C: Nicole de Moor via Facebook

Belgium suspends asylum reception for single males

Belgium has announced that it has stopped receiving single males in the national network providing reception for asylum seekers, preferring to “reserve all available places for families with children”.

Secretary of State for Asylum and Migration Nicole de Moor announced that, given the growing number of families and children arriving seeking asylum in Belgium, she wished to avoid children ending up on the streets in the winter months.

“Not wanting to be behind events, I am already taking the decision to reserve all available places for families with children,” Ms de Moor said in a statement.

“The high number of asylum seekers arriving in our country over the last two years is still putting a strain on the reception network,” she explained.

“We continue to open new centres, but last year everyone saw how difficult it is to create reception places. I absolutely want to avoid children ending up on the streets.”

Secretary de Moor told Radio 1: “We have long given priority to families with children. But we have seen an increase in the number of people applying for asylum in the last period. To avoid that we can no longer take care of families with children, I have decided that we will temporarily not take care of single men.”

“There are already about 2,000 single men on the waiting list, according to the State Secretary. ‘But children also arrive in our country every day, with or without parents. I want to avoid seeing children in a cardboard box in the near future,” she said according to De Standaard.

She did not say how long the decision to suspend the services – provided by the Fedasil network, the government agency supporting of asylum seekers – was expected to last.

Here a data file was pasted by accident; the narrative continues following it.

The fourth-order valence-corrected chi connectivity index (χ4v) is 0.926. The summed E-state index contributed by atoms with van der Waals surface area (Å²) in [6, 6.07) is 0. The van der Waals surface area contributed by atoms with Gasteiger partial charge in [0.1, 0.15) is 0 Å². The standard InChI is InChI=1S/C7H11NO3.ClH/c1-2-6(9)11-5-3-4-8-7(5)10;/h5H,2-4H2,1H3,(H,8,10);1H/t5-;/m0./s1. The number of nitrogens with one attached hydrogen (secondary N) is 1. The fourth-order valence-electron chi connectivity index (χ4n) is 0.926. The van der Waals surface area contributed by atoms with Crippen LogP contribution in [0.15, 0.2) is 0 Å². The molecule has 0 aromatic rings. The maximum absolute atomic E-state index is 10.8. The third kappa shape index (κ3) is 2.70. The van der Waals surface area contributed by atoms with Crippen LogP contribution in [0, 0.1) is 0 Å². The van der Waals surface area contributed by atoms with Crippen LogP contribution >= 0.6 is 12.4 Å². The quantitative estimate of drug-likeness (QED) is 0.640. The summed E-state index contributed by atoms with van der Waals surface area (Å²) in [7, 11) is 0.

However, Ms De Moor also said that she believed that Belgium was doing more than its fair share in accepting migrants in comparison to other countries in the European Union.

“Our country has been doing more than its fair share for a long time. This cannot go on any longer, because this year, 19,000 asylum seekers registered in Belgium, compared with 1,500 in Portugal, a country that has a similar population to Belgium,” she said.

Ireland has seen a massive jump in those claiming to seek asylum in recent times, along with hosting more than 80,000 Ukrainians. Last week, it was announced that “Ukrainian refugees are to be housed in tents due to a shortage of accommodation, with the State set to run out of beds for new arrivals by the end of this month.”

Shortages of accommodation for asylum seekers has also led to controversy, with local communities protesting against centres opened in their area without consultation. There has been particular objection to single males, especially those without identifying papers, arriving in large numbers in such centres.

Figures released from International Protection Accommodation Services (IPAS) show that the largest group of those arriving in high numbers claiming asylum in Ireland each week are single males.

For the week ended August 20th for example, single males made up 48% of the new arrivals, while single females constituted 10.2%, lone parents almost 5%, childreb were 18.3% of the total, and couples were 18.7%.
Large numbers of asylum claimants continue to come from Algeria, Georgia and Nigeria, countries that are not experiencing war.
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